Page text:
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Close Packed Structures
What is Close Packing?
One Dimensional Close Packing
Two Dimensional Close Packing
Three Dimensional Close Packing
In order to analyze close packing of constituent particles (ions, molecules or atoms) in a lattice, we get into the assumption that constituent particles (ions, molecules or atoms) are hard spheres of identical shape.
Image 1: Different Types of Layers form closed packed structures
The packing of constituent particles inside lattice in such a way that they occupy maximum available space in the lattice is known as Close Packing.
Close Packing is done in three ways, namely:
In one dimension close packing, the spheres are arranged in a row touching each other. In one-dimensional close packing, each sphere is in direct contact with two of its neighbor spheres. The number of nearest spheres to a particle in a lattice is called Coordination Number. Since there are two spheres in direct contact with the one sphere, the coordination number of one-dimensional close packing is 2.
Two-dimensional close packing is done by stacking rows of hard spheres one above the other. This can be done in two ways:
AAA type
ABA type
AAA Type
Image 2: AA type packing
The packing in which one sphere touches two spheres placed in two different rows one above and one below is called AAA type close packing. The coordination number of AAA type two-dimensional close packing is 4. The AAA type is formed by placing one-dimensional row directly one above the other in both horizontal and vertical directions. It is also called two-dimensional square close packing as the rows of spheres when arranged in vertical and horizontal alignments form a square.
AB Type
Image 3: AB Type Packing
The packing in which the spheres in the second row are located in the depressions of the first row. The ABA type close packing is formed by placing one-dimensional row let’s say B type over the A type close packing and this series continues to form a two dimensional hexagonal. The coordination number of ABA Type packing is 6 as each sphere is in direct contact with 6 other spheres.
In ABA type close-packing we find triangular empty spaces called voids. These are of two types:
Apex of triangle pointing upwards
Apex of triangle pointing downwards
The formation of real lattices and structures take place through three-dimensional close packing. They are formed by stacking two-dimensional layers of spheres one above the other. This can be done by two ways:
Three-dimensional close packing from two dimensional square close packed layers
Three-dimensional close packing from two dimensional hexagonal close packed layers
Three-dimensional close packing from two-dimensional close packed layers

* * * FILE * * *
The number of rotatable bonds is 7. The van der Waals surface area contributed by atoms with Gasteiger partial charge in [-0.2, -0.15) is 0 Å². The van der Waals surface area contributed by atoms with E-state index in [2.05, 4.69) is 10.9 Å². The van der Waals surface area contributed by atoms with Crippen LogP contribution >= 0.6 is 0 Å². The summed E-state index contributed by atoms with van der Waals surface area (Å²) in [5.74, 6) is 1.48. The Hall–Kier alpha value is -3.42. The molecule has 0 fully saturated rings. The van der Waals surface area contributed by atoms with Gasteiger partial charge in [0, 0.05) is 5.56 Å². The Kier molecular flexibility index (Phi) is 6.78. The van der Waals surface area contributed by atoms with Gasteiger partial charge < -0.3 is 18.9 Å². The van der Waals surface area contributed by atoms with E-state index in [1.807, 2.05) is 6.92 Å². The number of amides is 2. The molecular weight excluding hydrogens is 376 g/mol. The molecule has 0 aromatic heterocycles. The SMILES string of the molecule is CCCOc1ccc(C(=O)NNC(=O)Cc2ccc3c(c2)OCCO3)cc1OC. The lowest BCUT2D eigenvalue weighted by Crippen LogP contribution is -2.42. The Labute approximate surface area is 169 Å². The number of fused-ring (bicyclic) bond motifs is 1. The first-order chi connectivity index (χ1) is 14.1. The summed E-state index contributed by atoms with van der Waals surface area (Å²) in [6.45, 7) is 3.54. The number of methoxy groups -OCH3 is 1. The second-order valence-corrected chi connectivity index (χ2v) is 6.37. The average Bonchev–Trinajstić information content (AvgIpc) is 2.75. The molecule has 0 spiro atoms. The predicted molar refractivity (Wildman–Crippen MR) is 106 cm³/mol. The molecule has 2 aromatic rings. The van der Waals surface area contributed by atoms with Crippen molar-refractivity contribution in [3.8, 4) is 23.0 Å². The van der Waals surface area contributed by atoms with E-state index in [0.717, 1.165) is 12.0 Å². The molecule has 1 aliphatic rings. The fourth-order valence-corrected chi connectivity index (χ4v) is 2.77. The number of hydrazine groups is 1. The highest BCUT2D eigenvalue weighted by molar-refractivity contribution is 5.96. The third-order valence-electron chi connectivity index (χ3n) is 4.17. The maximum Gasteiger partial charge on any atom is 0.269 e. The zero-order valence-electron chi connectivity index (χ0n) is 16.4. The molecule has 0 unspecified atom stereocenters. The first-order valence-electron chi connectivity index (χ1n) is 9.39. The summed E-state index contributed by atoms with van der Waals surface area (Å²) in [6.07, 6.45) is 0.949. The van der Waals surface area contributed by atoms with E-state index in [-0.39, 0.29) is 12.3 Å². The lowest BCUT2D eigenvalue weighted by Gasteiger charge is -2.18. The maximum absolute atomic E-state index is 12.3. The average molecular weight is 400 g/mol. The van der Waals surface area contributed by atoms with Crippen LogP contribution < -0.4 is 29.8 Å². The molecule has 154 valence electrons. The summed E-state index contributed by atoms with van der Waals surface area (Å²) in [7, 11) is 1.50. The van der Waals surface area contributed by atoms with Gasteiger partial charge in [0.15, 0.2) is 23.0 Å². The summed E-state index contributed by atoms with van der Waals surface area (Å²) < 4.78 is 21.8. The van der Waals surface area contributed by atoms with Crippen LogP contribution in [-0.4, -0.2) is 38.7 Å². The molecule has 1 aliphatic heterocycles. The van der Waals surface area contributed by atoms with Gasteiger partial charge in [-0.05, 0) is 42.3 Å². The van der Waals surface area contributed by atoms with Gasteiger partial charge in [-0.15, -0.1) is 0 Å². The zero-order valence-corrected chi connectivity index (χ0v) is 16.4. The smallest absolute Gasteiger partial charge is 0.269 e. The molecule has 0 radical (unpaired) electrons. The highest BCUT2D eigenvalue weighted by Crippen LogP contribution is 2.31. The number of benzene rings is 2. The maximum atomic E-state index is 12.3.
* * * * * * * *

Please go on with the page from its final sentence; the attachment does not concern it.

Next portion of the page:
Formation of three-dimensional close packing can be done by placing the second square closed packing exactly above the first one. In this close packing, the spheres are aligned properly in horizontally and vertically. Similarly, by placing more layers one above the other, we can obtain a simple cubic lattice. The unit cell of the simple cubic lattice is called the primitive cubic unit cell.
Three-dimensional close packing can be formed with the help of two-dimensional hexagonal packed layers in two ways:
Stacking the second layer over the first layer
Stacking the third layer over the second layer
Suppose we take two hexagonal close packed layer ‘A’ and place it over the second layer B ( as both layers have different alignment of spheres) such that spheres of the second layer are placed in the depressions of the first layer. We observe that a tetrahedral void is formed when a sphere of the second layer is right above the void (empty space) of the first layer. Adding further we notice octahedral voids at the points where the triangular voids of the second layer are placed right triangular voids of the first one in such a way that triangular space doesn't overlap. Octahedral voids are bordered by six spheres.
Image 4: Types of voids in three-dimensional closed packing
If there are ‘N’ closed spheres, then:
Number of Octahedral Voids equals to “N”
Number of Tetrahedral Voids equals to “ 2N”
There are two possible ways of placing the third layer over the second layer:
By Covering Tetrahedral Voids
By Covering Octahedral Voids
Covering Tetrahedral Voids
In this kind of three-dimensional packing, the spheres of the third layer are aligned right above the spheres of the first layer. If we name the first layer as A and second layer as B, then the pattern will be ABAB… so far and so forth. The structure formed is also called hexagonal close-packed structure also known as HCP.
Covering Octahedral Voids
In this kind of packing the third layer, spheres are not placed with either of the second layer or first layer. If we name the first layer as A, second as B and then the third layer will be C (as it is now a different layer) then the pattern will be ABCABC… The structure formed is also called cubic closed packed (ccp) or face-centred packed cubic structure (fcc). For Example metals like copper and iron crystallize in the structure.
The coordination number in both cases will be 12 as each sphere in the structure is in direct contact with 12 other spheres. The packing is highly efficient and around 74% of the crystal is completely occupied.
Image 5: ABC Type of Close Packing
Watch this Video for more reference
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